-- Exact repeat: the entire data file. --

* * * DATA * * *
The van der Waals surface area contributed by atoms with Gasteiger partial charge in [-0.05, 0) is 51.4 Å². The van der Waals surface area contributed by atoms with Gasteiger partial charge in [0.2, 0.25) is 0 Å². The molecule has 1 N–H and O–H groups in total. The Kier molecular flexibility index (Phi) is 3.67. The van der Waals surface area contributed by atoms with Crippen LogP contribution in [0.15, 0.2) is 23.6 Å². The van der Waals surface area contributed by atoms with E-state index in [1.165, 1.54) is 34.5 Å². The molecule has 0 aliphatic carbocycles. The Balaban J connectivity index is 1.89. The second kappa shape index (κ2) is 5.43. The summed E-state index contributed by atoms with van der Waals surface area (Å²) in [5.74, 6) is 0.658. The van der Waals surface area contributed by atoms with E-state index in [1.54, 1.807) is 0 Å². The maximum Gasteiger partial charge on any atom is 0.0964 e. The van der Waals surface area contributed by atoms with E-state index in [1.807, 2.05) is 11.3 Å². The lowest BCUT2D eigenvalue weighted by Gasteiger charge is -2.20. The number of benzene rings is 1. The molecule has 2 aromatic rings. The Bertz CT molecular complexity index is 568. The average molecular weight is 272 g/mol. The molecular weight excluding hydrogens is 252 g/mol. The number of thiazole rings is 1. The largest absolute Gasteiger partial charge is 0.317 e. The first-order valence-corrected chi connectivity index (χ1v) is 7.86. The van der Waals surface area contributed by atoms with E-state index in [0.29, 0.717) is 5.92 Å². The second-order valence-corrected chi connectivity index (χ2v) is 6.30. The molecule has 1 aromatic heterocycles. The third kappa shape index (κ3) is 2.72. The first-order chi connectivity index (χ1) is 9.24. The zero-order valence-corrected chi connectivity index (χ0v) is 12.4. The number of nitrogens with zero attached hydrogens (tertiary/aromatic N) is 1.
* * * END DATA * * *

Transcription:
The van der Waals surface area contributed by atoms with Gasteiger partial charge in [-0.05, 0) is 51.4 Å². The van der Waals surface area contributed by atoms with Gasteiger partial charge in [0.2, 0.25) is 0 Å². The molecule has 1 N–H and O–H groups in total. The Kier molecular flexibility index (Phi) is 3.67. The van der Waals surface area contributed by atoms with Crippen LogP contribution in [0.15, 0.2) is 23.6 Å². The van der Waals surface area contributed by atoms with E-state index in [1.165, 1.54) is 34.5 Å². The molecule has 0 aliphatic carbocycles. The Balaban J connectivity index is 1.89. The second kappa shape index (κ2) is 5.43. The summed E-state index contributed by atoms with van der Waals surface area (Å²) in [5.74, 6) is 0.658. The van der Waals surface area contributed by atoms with E-state index in [1.54, 1.807) is 0 Å². The maximum Gasteiger partial charge on any atom is 0.0964 e. The van der Waals surface area contributed by atoms with E-state index in [1.807, 2.05) is 11.3 Å². The lowest BCUT2D eigenvalue weighted by Gasteiger charge is -2.20. The number of benzene rings is 1. The molecule has 2 aromatic rings. The Bertz CT molecular complexity index is 568. The average molecular weight is 272 g/mol. The molecular weight excluding hydrogens is 252 g/mol. The number of thiazole rings is 1. The largest absolute Gasteiger partial charge is 0.317 e. The first-order valence-corrected chi connectivity index (χ1v) is 7.86. The van der Waals surface area contributed by atoms with E-state index in [0.29, 0.717) is 5.92 Å². The second-order valence-corrected chi connectivity index (χ2v) is 6.30. The molecule has 1 aromatic heterocycles. The third kappa shape index (κ3) is 2.72. The first-order chi connectivity index (χ1) is 9.24. The zero-order valence-corrected chi connectivity index (χ0v) is 12.4. The number of nitrogens with zero attached hydrogens (tertiary/aromatic N) is 1.